“In the production diary from the editing, there were many discussions about life and the ethics of filming people who are facing death. For example, on January 2, 1975, there was such a conversation between Tamura and Ogawa. The cinematographer wonders, ‘For example, say someone knows he’s going to die soon. How would you shoot it? In the end, we wouldn’t shoot, would we?’ Ogawa replies, ‘If he’s trying hard to live, we can film that.’ ‘There’s only one way we can shoot someone who knows he’s going to die,’ responded Tamura, ‘That’s when he says, ‘Please shoot me.’ Several weeks later, someone wrote,
People do everything they can to live. Even when it’s difficult, they’ve got to live. That’s why no one can be disinterested in death. Furthermore, when there are meaningless deaths one after another – the anger also runs deep. Regret. Resentment. Understanding ‘death’ means the same as understanding ‘life.’ ‘That’s why we have to live!’ We want our camera to evidence this.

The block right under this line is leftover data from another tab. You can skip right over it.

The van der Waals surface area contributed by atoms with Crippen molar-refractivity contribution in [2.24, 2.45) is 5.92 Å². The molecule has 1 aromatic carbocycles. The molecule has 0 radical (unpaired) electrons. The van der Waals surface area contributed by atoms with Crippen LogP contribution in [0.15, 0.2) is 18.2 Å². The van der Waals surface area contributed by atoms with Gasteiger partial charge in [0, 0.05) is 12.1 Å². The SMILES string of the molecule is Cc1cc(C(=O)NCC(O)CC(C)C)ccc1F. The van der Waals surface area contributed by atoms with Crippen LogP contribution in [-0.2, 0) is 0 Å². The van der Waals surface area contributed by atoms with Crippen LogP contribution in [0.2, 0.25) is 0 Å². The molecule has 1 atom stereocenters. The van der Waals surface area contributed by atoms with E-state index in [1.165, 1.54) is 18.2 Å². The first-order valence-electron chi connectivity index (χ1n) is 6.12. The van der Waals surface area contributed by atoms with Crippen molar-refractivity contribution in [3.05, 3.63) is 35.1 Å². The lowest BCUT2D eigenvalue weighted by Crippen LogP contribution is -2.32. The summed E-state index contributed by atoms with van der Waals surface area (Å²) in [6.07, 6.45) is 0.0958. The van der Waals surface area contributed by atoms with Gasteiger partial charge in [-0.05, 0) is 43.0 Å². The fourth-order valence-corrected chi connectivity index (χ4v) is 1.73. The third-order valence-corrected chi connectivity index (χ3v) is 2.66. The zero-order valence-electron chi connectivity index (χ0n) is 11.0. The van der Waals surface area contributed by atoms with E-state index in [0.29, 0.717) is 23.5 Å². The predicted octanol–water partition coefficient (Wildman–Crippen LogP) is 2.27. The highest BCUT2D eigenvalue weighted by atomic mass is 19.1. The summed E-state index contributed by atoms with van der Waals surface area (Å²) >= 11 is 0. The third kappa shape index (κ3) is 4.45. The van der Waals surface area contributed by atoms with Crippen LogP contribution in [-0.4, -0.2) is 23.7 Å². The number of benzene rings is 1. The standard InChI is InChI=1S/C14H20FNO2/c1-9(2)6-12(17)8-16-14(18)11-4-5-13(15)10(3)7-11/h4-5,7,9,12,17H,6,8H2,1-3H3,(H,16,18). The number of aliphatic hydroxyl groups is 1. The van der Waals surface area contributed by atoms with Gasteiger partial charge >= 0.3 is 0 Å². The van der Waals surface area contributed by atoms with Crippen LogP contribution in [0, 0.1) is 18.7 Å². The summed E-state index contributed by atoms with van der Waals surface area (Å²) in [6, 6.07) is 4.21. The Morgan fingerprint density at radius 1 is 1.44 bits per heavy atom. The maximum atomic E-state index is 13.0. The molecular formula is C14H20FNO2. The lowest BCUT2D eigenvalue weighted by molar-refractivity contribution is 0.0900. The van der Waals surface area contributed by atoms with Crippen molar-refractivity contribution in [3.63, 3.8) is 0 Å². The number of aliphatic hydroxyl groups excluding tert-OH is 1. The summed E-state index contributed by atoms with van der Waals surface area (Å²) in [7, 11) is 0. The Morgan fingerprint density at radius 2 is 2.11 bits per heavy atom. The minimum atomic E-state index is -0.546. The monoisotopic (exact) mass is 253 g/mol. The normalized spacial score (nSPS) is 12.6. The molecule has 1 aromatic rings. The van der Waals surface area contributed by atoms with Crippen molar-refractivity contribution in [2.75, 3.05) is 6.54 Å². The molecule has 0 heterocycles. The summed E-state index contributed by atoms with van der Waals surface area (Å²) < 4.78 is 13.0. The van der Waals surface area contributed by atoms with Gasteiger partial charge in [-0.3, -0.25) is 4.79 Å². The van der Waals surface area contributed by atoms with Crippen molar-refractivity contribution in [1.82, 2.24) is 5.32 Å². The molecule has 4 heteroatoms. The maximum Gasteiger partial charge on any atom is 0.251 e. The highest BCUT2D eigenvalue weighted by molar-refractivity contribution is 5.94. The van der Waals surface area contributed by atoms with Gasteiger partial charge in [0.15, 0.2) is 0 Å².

In the end, their film does give evidence to the drive to life, beginning with its title. It was originally entitled simply Kotobuki, which ironically happens to be the character for ‘happiness.’ However, they came up with Dokkoi! Ningenbushi during the editing. Dokkoi! is a call, something on the order of ‘Oof!’ People utter it when they summon all their energies for something requiring great physical effort. Ningenbushi would translate along the lines of ‘Song(s) for Humanity,’ the word bushi being a Japanese suffix used for songs over the past millennium.”
Abé Mark Nornes1
- 1Abé Mark Nornes, Forest of pressure: Ogawa Shinsuke and postwar Japanese documentary. Vol. 18. (Minneapolis: University of Minnesota Press, 2007), 168.